I suppose like anything new there will be some kinks to work out as you go along – situations faced in order to handle in a new way.

But I must say it rattled me a bit – and I then start to question myself, etc. My reason for doing so was to sort of “prep” for some upcoming family time together. Funny how some from my family can be a bit condescending (perhaps knowing it or not knowing it)! Anyhow, it’s good to get that out . . .

And I realize once again the concept of  “the mirror” – – and even projection.  Perhaps something I do or say results in a “twinge” in someone else – it’s like you are their mirror and we get to see the face of something they can’t seem to see for themselves.

So when I spoke with yet another family member tonight on the same topic, part of me sort of expected a similar response, yet I was pleasantly surprised that not only was it not negative, it was incredibly supportive. This family member offered some ideas for recipes they’ve tried and also some sample combos that worked for them. Really, I sighed a breath of relief . . . this reflection was much nicer! Which leads me to another point, the same statement can lead to very different responses from different people!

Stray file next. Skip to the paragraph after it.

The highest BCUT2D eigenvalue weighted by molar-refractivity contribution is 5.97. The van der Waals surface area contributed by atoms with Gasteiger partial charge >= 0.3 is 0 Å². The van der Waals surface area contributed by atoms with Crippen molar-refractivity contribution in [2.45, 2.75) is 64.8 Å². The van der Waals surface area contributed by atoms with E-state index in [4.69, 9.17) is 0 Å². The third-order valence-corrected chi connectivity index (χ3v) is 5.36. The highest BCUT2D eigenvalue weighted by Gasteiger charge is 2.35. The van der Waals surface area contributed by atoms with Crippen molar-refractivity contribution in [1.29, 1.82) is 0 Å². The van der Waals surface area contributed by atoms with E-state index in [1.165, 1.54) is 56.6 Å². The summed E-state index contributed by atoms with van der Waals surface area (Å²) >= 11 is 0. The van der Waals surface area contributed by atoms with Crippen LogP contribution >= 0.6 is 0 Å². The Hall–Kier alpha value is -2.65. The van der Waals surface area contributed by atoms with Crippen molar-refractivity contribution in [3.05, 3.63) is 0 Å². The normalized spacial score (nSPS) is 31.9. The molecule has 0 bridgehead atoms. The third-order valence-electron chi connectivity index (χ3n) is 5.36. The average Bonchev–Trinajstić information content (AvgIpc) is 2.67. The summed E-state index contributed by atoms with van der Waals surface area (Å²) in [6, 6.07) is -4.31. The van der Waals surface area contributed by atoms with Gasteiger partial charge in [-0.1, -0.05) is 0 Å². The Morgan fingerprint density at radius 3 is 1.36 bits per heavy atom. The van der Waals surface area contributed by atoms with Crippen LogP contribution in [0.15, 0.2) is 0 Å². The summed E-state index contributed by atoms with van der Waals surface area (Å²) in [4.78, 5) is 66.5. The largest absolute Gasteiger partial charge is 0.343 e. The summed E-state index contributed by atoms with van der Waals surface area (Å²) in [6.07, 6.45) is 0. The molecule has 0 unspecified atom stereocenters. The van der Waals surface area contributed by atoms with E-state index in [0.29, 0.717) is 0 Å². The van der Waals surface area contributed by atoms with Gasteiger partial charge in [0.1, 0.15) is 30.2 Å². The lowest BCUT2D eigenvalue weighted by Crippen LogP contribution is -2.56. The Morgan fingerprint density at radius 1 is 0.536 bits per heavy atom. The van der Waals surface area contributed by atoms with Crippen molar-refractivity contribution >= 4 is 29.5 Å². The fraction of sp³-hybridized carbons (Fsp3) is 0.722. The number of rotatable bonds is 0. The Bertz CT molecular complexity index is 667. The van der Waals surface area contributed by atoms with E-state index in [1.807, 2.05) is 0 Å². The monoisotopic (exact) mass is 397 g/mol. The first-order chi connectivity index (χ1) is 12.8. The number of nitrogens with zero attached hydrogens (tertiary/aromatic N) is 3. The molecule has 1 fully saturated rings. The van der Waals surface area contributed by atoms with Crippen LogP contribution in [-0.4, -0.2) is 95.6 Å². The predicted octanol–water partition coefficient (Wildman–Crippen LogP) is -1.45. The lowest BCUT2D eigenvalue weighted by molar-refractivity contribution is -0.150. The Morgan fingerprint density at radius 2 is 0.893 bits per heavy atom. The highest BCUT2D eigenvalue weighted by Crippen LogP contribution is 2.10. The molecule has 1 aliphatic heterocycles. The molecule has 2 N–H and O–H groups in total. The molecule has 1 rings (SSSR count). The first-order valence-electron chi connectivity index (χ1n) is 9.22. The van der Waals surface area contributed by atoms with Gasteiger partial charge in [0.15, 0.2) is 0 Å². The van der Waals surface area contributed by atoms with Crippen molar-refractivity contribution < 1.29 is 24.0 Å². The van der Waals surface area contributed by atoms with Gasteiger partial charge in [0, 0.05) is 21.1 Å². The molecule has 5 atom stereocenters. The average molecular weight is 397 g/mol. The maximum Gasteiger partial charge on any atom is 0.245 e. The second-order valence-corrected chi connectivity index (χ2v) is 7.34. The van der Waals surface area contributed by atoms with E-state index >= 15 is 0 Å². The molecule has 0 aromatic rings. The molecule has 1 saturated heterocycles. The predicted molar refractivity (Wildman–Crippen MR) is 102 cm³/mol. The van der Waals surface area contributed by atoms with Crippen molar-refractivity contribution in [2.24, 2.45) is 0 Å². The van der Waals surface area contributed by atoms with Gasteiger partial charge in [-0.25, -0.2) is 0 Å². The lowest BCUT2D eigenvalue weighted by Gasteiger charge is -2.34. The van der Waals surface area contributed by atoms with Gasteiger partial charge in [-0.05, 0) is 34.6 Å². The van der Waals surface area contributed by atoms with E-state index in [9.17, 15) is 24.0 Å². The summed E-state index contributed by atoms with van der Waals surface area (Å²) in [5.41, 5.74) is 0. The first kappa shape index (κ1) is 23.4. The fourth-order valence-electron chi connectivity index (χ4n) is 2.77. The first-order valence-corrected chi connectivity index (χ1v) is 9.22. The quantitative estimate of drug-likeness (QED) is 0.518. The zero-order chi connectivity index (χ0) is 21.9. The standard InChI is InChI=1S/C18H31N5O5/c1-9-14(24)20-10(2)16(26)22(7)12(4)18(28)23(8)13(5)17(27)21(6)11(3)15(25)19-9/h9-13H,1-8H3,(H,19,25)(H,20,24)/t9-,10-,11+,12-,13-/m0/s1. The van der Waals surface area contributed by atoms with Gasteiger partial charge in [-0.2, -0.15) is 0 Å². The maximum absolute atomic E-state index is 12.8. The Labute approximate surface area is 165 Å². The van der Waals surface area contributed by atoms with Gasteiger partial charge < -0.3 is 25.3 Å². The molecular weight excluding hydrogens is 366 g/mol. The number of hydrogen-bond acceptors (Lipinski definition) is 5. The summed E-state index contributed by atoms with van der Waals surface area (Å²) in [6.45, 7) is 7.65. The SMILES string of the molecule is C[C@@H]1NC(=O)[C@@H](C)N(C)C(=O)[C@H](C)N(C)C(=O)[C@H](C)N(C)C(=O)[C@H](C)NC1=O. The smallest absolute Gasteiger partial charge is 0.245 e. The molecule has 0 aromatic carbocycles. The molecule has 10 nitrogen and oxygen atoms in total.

So I must continue to remind myself: beware of taking certain negative reactions of others on as my fault/responsibility,  or an indication I’m flawed in some way. I’ve been tempted and have responded that way too often in other situations and it’s not necessary. For me, I’m finding the best way to find that healthy separation and boundary is to be curious, be calm,  be open to considerations yet confident in my choices and that I can manage, allow others their own opinions (with no need on my part to freak out loud – LOL) and be a support for myself. Well, this was a great practice ground for me to do just that, so for this I am grateful.  Funny that something that wasn’t even there (meat) allowed me this opportunity to grow.